Now let us contemplate what is involved in demanding that a purely random process find a minimal set of about one thousand protein molecules needed for the most primitive form of life. To simplify the problem dramatically, suppose somehow we already have found 999 of the 1000 different proteins required and we need only to search for that final magic sequence of amino acids which gives us that last special protein. Let us restrict our consideration to the specific set of 20 amino acids found in living systems and ignore the hundred or so that are not. Let us also ignore the fact that only those with left-handed symmetry appear in life proteins. Let us also ignore the incredibly unfavorable chemical reaction kinetics involved in forming long peptide chains in any sort of plausible non-living chemical environment.
    Let us merely focus on the task of obtaining a suitable sequence of amino acids that yields a 3D protein structure with some minimal degree of essential functionality. Various theoretical and experimental evidence indicates that in some average sense about half of the amino acid sites must be specified exactly [3]. For a relatively short protein consisting of a chain of 200 amino acids, the number of random trials needed for a reasonable likelihood of hitting a useful sequence is then on the order of 20100 (100 amino acid sites with 20 possible candidates at each site), or about 10130 trials. This is a hundred billion billion times the upper bound we computed for the total number of molecules ever to exist in the history of the cosmos!! No random process could ever hope to find even one such protein structure, much less the full set of roughly 1000 needed in the simplest forms of life. It is therefore sheer irrationality for a person to believe random chemical interactions could ever identify a viable set of functional proteins out of the truly staggering number of candidate possibilities.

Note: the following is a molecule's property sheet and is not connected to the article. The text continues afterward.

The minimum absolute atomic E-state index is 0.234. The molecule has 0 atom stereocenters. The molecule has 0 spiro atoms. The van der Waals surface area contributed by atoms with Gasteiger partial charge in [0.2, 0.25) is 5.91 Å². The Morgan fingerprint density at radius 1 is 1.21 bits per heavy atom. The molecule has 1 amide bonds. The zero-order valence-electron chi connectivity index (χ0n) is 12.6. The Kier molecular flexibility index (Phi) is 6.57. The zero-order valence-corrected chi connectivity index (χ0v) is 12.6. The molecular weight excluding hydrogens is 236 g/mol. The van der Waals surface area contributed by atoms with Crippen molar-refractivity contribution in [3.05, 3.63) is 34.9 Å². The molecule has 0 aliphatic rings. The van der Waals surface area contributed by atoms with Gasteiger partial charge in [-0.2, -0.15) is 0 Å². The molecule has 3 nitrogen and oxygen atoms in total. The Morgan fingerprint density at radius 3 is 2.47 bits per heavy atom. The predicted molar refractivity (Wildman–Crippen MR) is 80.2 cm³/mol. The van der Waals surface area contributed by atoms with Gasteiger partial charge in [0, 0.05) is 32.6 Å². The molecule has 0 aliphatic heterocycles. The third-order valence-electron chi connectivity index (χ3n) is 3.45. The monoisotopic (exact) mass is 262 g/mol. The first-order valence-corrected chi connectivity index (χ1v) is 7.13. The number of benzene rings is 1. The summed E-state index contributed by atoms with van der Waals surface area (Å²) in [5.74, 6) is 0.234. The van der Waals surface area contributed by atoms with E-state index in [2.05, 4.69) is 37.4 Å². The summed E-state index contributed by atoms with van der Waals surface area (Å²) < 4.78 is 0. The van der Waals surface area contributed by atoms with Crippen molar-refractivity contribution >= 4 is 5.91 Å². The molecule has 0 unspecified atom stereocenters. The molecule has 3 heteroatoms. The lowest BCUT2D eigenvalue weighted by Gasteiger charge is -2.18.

In the face of such stunningly unfavorable odds, how could any scientist with any sense of honesty appeal to chance interactions as the explanation for the complexity we observe in living systems? To do so, with conscious awareness of these numbers, in my opinion represents a serious breach of scientific integrity. This line of argument applies, of course, not only to the issue of biogenesis but also to the issue of how a new gene/protein might arise in any sort of macroevolution process.


    6.the context of a wife submitting to her husband comes from the new testament "wives submit to your husbands, as to the Lord", but is followed by the requirement that "husbands love your wives as Christ loved the church."

    why is a husband loving his wife not objectionable?

    7.perhaps his smile will win over KimJongIl. :)

    8.he might hang out with lepers, but they are relatively rare in the states.
    the running of a state government, not to mention a nation, would make one so busy that spending time with such would be so short and sparse as to be condemned as photos ops.

    his remark about hiv patients is fairly pragmatic considering the damage that it does and its pervasiveness. but pragmatism hurts feelings and that is how elections are won- by feelings.

    cheers,

    mark

    ReplyDelete
  2. http://www.youtube.com/watch?v=MDUQW8LUMs8

    I hope this has illuminated a few things.

    ReplyDelete